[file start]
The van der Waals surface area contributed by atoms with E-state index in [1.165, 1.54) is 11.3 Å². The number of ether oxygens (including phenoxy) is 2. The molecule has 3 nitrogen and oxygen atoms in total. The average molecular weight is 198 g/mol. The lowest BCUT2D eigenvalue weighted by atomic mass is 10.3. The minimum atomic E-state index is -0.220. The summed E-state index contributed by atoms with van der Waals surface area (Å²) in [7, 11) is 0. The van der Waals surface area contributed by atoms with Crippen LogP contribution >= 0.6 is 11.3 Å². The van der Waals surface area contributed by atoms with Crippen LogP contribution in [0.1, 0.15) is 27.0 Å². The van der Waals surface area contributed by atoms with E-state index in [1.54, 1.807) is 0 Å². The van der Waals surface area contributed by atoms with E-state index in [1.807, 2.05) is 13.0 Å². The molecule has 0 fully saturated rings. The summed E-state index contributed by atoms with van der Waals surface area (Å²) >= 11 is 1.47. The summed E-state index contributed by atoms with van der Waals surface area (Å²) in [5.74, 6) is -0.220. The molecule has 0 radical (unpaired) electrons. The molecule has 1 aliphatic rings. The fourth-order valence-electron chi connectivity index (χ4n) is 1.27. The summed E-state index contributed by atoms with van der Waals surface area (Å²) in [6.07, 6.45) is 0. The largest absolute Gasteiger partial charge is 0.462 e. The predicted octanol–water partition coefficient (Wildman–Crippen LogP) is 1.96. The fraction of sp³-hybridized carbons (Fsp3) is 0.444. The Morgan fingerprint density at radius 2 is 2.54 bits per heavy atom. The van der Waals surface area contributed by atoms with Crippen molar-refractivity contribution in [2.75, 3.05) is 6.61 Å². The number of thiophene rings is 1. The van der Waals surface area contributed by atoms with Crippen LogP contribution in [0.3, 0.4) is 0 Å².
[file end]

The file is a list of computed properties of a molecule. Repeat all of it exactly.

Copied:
The van der Waals surface area contributed by atoms with E-state index in [1.165, 1.54) is 11.3 Å². The number of ether oxygens (including phenoxy) is 2. The molecule has 3 nitrogen and oxygen atoms in total. The average molecular weight is 198 g/mol. The lowest BCUT2D eigenvalue weighted by atomic mass is 10.3. The minimum atomic E-state index is -0.220. The summed E-state index contributed by atoms with van der Waals surface area (Å²) in [7, 11) is 0. The van der Waals surface area contributed by atoms with Crippen LogP contribution >= 0.6 is 11.3 Å². The van der Waals surface area contributed by atoms with Crippen LogP contribution in [0.1, 0.15) is 27.0 Å². The van der Waals surface area contributed by atoms with E-state index in [1.54, 1.807) is 0 Å². The van der Waals surface area contributed by atoms with E-state index in [1.807, 2.05) is 13.0 Å². The molecule has 0 fully saturated rings. The summed E-state index contributed by atoms with van der Waals surface area (Å²) >= 11 is 1.47. The summed E-state index contributed by atoms with van der Waals surface area (Å²) in [5.74, 6) is -0.220. The molecule has 0 radical (unpaired) electrons. The molecule has 1 aliphatic rings. The fourth-order valence-electron chi connectivity index (χ4n) is 1.27. The summed E-state index contributed by atoms with van der Waals surface area (Å²) in [6.07, 6.45) is 0. The largest absolute Gasteiger partial charge is 0.462 e. The predicted octanol–water partition coefficient (Wildman–Crippen LogP) is 1.96. The fraction of sp³-hybridized carbons (Fsp3) is 0.444. The Morgan fingerprint density at radius 2 is 2.54 bits per heavy atom. The van der Waals surface area contributed by atoms with Crippen molar-refractivity contribution in [2.75, 3.05) is 6.61 Å². The number of thiophene rings is 1. The van der Waals surface area contributed by atoms with Crippen LogP contribution in [0.3, 0.4) is 0 Å².